"Over 5000 visitors enjoyed a weekend-long programme of events during the Slavery Remembrance Day Festival 2009. Held from 21-23 August, it got off to a powerful start with the annual lecture delivered by civil rights activist Diane Nash at Liverpool's Town Hall. Vikki Evans-Hubbard in role as the young Diane performed a section of 'Keep Your Eyes On The Prize', a dramatic retelling of her struggle as a student, before introducing the real Diane Nash to the audience. 'Keep Your Eyes On The Prize' is staged regularly at the International Slavery Museum, check the Events and activities page to find out when you can see it next.
Diane spoke about the influence Mahatma Ghandi’s teachings on non-violent protest had on her when she was a student in Nashville, USA, during the late 1950s and 60s. It was inspirational the way she described how it helped to transcend the horrors of racism and eventually effect a positive change. As a key figure in the birth and development of America's Civil Rights Movement, her efforts to fight against injustice and inequality saw her beaten, fined and, when four months pregnant, sentenced to two years imprisonment for teaching these non-violent protest tactics to children. She was thankfully released on appeal. Her belief in Ghandi's teachings has influenced her own personal philosophy throughout her life and when responding to questions from the audience, she gave us all much to think about.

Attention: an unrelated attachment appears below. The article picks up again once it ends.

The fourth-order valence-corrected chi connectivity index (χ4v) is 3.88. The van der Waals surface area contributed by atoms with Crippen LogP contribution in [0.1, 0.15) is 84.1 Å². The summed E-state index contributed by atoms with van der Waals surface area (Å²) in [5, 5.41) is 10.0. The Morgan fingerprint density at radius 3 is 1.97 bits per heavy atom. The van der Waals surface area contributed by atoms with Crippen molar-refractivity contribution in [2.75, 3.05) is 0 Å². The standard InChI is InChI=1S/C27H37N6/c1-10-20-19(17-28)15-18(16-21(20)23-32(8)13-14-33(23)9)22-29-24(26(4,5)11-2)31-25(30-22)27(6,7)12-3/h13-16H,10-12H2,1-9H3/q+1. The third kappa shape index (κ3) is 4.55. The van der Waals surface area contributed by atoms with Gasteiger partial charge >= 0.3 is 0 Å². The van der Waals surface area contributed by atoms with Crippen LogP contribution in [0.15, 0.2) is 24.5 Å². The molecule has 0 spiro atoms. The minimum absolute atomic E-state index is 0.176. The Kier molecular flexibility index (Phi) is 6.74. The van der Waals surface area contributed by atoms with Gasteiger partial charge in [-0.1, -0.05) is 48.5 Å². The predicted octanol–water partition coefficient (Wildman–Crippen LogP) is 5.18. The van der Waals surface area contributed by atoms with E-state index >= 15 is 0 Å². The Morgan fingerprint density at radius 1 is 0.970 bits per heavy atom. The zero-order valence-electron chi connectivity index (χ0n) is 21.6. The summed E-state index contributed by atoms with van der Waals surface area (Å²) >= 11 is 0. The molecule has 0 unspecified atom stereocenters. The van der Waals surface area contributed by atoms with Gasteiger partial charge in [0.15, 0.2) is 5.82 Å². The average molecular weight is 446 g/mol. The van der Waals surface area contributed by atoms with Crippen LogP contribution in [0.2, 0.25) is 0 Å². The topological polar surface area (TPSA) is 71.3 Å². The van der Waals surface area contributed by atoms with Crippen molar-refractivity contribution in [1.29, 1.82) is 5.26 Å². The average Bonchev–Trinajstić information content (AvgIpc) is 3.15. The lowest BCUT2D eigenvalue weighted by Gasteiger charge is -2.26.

The two-day programme at the International Slavery Museum and Merseyside Maritime Museum saw visitors enjoying exhibitions, dance workshops and demonstrations, face-painting, wood-carving, music, poetry, films and plays. Stalls selling crafts and Afro-Caribbean food proved very popular. In the Maritime Museum organisations including the British Red Cross, Amnesty International, Merseyside Police, Christian Aid and Anti-Slavery International promoted community and human rights issues, reminding visitors of the themes that underpin the Slavery Remembrance Day Festival. The Libation ceremony, which has always been the focal point of the weekend, was held near to the Piermaster's House and was led by Chief Angus Chukuemeka alongside elders and community leaders from Liverpool and London. The Libation commemorates and remembers the lives of enslaved Africans and their descendants and celebrates contemporary Black culture – one of the legacies of the Atlantic slave trade.
The event's return to the Albert Dock proved to be popular and we were helped by the good weather, which despite the clouds, remained mainly dry."